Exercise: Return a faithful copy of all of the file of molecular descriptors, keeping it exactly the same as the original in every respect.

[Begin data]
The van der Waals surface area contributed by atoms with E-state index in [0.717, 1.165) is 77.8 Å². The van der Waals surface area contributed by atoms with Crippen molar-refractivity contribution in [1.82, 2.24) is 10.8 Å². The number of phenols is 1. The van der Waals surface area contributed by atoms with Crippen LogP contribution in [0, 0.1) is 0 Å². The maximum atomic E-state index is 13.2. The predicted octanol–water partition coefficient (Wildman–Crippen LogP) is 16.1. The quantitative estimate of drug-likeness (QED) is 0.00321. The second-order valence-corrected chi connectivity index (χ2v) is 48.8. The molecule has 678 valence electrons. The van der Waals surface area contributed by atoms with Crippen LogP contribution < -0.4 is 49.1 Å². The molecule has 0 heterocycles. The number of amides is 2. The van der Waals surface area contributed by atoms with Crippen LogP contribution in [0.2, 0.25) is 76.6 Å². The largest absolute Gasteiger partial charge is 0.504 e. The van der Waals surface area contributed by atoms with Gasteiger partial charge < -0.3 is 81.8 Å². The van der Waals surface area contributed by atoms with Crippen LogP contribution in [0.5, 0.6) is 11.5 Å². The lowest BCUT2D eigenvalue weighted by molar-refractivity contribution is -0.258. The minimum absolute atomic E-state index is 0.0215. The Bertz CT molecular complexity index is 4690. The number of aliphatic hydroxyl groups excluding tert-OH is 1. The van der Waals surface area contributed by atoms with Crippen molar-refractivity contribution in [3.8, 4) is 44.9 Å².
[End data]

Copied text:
The van der Waals surface area contributed by atoms with E-state index in [0.717, 1.165) is 77.8 Å². The van der Waals surface area contributed by atoms with Crippen molar-refractivity contribution in [1.82, 2.24) is 10.8 Å². The number of phenols is 1. The van der Waals surface area contributed by atoms with Crippen LogP contribution in [0, 0.1) is 0 Å². The maximum atomic E-state index is 13.2. The predicted octanol–water partition coefficient (Wildman–Crippen LogP) is 16.1. The quantitative estimate of drug-likeness (QED) is 0.00321. The second-order valence-corrected chi connectivity index (χ2v) is 48.8. The molecule has 678 valence electrons. The van der Waals surface area contributed by atoms with Crippen LogP contribution < -0.4 is 49.1 Å². The molecule has 0 heterocycles. The number of amides is 2. The van der Waals surface area contributed by atoms with Crippen LogP contribution in [0.2, 0.25) is 76.6 Å². The largest absolute Gasteiger partial charge is 0.504 e. The van der Waals surface area contributed by atoms with Gasteiger partial charge < -0.3 is 81.8 Å². The van der Waals surface area contributed by atoms with Crippen LogP contribution in [0.5, 0.6) is 11.5 Å². The lowest BCUT2D eigenvalue weighted by molar-refractivity contribution is -0.258. The minimum absolute atomic E-state index is 0.0215. The Bertz CT molecular complexity index is 4690. The number of aliphatic hydroxyl groups excluding tert-OH is 1. The van der Waals surface area contributed by atoms with Crippen molar-refractivity contribution in [3.8, 4) is 44.9 Å².